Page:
1. "AN/DVS-1 Coastal Battlefield Reconnaissance and Analysis (COBRA)." The U.S. Navy – Fact File. Last update 4 October 2017. http://www.navy.mil/navydata/fact_display.asp?cid=2100&tid=1237&ct=2; 2. Bernabe, Sergio, Lopez, Sebastian, Plaza, Antonio, and Sarmiento, Roberto. “GPU Implementation of an Automatic Target Detection and Classification Algorithm for Hyperspectral Image Analysis.” IEEE Geoscience and Remote Sensing Letters, Vol. 10, No. 2, March 2013. https://ieeexplore.ieee.org/abstract/document/6218752/; 3. Reiner, Adam J., Hollands, Justin G., and Jamieson, Greg A. “Target Detection and Identification Performance Using an Automatic Target Detection System.” Human Factors, Vol. 59, No. 2, 01 March 2017, pp. 242-258. https://doi.org/10.1177/0018720816670768; 4. Samson, Joseph W., Witter, Lester J., Kenton, Arthur C., and Holloway, John H. “Real-time Implementation of a Multispectral Target Detection Algorithm.” SPIE 5089, Detection and Remediation Technologies for Mines and Minelike Targets VIII, 11 September 2003. https://doi.org/10.1117/12.501567; 5. El-Saba, Aed, Alam, Mohammad S., and Sakla, Wesam A. “Pattern Recognition via Multispectral, Hyperspectral, and Polarization-based Imaging.” SPIE Defense, Security and Sensing, Proceedings Volume 7696, Automatic Target Recognition XX; Acquisition Tracking, Pointing, and Laser System Technologies XXIV; and Optical Pattern Recognition XXI, 13 May 2010. https://doi.org/10.1117/12.851689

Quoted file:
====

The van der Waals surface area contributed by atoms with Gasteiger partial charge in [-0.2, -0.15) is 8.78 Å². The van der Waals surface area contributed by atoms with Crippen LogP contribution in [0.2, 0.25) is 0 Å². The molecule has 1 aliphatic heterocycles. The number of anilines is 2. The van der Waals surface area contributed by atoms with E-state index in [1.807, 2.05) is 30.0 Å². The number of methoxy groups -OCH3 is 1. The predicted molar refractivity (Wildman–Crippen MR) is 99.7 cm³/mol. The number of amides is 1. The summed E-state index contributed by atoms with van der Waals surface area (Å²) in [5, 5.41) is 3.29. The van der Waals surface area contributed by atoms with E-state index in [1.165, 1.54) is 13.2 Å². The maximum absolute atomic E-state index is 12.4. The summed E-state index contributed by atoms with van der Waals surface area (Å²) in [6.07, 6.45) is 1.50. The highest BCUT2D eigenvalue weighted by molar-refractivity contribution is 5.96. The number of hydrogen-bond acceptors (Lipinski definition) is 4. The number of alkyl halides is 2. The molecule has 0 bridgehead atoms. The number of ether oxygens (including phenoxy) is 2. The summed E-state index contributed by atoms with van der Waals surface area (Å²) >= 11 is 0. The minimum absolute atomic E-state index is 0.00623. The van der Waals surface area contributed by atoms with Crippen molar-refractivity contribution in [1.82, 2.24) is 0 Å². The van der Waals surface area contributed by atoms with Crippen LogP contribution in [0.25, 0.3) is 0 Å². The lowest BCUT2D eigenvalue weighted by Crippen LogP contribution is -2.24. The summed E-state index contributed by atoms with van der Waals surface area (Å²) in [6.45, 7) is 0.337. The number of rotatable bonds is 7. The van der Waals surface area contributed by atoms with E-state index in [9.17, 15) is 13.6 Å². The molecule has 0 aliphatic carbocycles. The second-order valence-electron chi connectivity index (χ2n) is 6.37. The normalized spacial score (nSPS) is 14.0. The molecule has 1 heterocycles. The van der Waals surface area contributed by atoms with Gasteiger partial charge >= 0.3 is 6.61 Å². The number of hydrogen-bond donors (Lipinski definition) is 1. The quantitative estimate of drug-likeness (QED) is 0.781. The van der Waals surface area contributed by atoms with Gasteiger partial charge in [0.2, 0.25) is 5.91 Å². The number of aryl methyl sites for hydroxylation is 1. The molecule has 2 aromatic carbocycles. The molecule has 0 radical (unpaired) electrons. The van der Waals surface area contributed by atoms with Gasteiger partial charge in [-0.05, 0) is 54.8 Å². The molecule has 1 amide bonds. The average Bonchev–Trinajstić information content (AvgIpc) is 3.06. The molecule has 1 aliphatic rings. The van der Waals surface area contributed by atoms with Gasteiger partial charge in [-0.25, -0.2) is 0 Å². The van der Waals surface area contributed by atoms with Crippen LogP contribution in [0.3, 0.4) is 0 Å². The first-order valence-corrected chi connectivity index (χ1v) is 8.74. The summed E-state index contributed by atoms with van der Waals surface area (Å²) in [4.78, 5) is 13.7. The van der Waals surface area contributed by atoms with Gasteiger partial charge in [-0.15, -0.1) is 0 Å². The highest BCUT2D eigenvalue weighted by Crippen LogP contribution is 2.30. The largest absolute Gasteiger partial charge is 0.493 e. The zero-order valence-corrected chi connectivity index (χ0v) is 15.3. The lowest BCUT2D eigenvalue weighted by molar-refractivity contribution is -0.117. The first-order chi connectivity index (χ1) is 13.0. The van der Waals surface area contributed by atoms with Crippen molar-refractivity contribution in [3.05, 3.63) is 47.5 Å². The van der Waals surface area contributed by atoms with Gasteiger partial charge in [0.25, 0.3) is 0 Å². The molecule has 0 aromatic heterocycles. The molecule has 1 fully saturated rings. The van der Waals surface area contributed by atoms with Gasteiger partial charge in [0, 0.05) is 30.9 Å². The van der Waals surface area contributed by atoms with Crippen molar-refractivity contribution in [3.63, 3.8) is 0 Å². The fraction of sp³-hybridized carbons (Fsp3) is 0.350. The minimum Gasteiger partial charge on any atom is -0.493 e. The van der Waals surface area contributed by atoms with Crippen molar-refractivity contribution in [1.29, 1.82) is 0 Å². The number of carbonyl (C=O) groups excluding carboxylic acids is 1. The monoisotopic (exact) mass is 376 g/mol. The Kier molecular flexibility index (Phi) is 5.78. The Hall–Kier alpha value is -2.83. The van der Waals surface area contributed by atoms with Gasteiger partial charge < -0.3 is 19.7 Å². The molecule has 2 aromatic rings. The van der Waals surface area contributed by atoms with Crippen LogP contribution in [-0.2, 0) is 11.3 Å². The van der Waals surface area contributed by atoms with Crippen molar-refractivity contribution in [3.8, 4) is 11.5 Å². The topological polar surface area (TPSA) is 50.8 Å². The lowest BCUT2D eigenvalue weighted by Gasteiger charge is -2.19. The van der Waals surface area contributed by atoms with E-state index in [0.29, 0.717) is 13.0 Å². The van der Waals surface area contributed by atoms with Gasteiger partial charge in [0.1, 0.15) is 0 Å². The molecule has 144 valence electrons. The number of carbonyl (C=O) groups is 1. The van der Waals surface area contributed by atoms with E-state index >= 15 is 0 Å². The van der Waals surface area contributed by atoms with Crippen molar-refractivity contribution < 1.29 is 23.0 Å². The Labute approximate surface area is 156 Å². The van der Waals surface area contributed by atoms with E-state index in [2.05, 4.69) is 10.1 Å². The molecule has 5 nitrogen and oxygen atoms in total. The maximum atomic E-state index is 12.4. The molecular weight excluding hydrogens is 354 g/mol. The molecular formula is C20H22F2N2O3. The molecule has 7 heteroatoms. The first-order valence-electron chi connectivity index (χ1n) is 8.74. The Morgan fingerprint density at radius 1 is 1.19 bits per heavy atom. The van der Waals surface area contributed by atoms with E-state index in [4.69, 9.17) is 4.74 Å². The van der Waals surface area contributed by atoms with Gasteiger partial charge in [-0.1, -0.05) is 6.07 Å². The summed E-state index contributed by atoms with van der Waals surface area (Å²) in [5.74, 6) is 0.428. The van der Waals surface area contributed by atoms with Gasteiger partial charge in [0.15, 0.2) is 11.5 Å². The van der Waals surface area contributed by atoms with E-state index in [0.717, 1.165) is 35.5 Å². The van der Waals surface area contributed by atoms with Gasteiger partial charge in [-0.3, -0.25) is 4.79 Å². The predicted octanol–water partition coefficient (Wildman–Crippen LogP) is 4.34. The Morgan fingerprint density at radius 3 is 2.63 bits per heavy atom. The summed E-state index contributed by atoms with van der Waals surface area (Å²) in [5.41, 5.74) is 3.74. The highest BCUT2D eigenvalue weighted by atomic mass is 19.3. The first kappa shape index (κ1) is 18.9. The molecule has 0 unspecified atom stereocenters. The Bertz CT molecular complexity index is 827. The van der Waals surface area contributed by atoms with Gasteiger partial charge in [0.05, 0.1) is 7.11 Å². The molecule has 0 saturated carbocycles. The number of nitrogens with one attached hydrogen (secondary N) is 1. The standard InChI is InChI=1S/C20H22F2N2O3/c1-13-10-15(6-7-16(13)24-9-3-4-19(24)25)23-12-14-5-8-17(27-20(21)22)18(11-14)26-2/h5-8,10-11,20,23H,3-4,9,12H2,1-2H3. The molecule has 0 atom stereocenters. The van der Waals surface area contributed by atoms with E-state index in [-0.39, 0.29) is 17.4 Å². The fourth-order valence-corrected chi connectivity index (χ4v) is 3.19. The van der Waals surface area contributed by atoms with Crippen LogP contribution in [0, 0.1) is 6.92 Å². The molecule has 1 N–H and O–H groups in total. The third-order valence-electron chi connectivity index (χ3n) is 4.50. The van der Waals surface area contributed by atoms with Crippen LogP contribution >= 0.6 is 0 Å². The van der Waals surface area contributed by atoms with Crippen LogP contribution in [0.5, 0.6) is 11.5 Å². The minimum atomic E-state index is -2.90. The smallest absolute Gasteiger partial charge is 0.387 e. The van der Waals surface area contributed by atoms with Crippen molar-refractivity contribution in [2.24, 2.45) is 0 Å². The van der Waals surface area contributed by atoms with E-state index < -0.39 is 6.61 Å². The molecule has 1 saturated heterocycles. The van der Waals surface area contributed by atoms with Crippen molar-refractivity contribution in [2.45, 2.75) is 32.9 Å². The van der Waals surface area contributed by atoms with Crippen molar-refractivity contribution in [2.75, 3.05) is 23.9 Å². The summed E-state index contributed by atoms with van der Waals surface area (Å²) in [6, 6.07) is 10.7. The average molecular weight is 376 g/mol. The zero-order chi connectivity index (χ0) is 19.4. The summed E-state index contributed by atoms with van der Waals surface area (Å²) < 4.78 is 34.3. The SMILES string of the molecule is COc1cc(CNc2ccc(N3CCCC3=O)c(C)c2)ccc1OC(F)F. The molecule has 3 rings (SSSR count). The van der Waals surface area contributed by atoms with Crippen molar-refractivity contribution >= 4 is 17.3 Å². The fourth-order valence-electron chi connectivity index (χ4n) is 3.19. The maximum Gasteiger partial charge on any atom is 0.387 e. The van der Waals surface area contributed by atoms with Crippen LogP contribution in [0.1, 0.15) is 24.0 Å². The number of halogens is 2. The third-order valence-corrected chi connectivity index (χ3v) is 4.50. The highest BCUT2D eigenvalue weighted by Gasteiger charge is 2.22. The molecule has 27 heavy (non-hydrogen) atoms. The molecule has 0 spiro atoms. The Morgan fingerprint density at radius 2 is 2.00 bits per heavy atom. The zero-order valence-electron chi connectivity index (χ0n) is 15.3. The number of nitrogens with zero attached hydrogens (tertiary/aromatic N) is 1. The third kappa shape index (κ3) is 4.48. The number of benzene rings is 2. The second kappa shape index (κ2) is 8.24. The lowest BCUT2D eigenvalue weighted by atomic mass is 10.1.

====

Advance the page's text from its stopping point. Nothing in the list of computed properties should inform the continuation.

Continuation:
KEYWORDS: Automated Target Detection; Automated Pattern Detection; Curvilinear Minefields; Coastal Battlefield Reconnaissance And Analysis; COBRA; Post Mission Analysis; Mine Countermeasures; MCM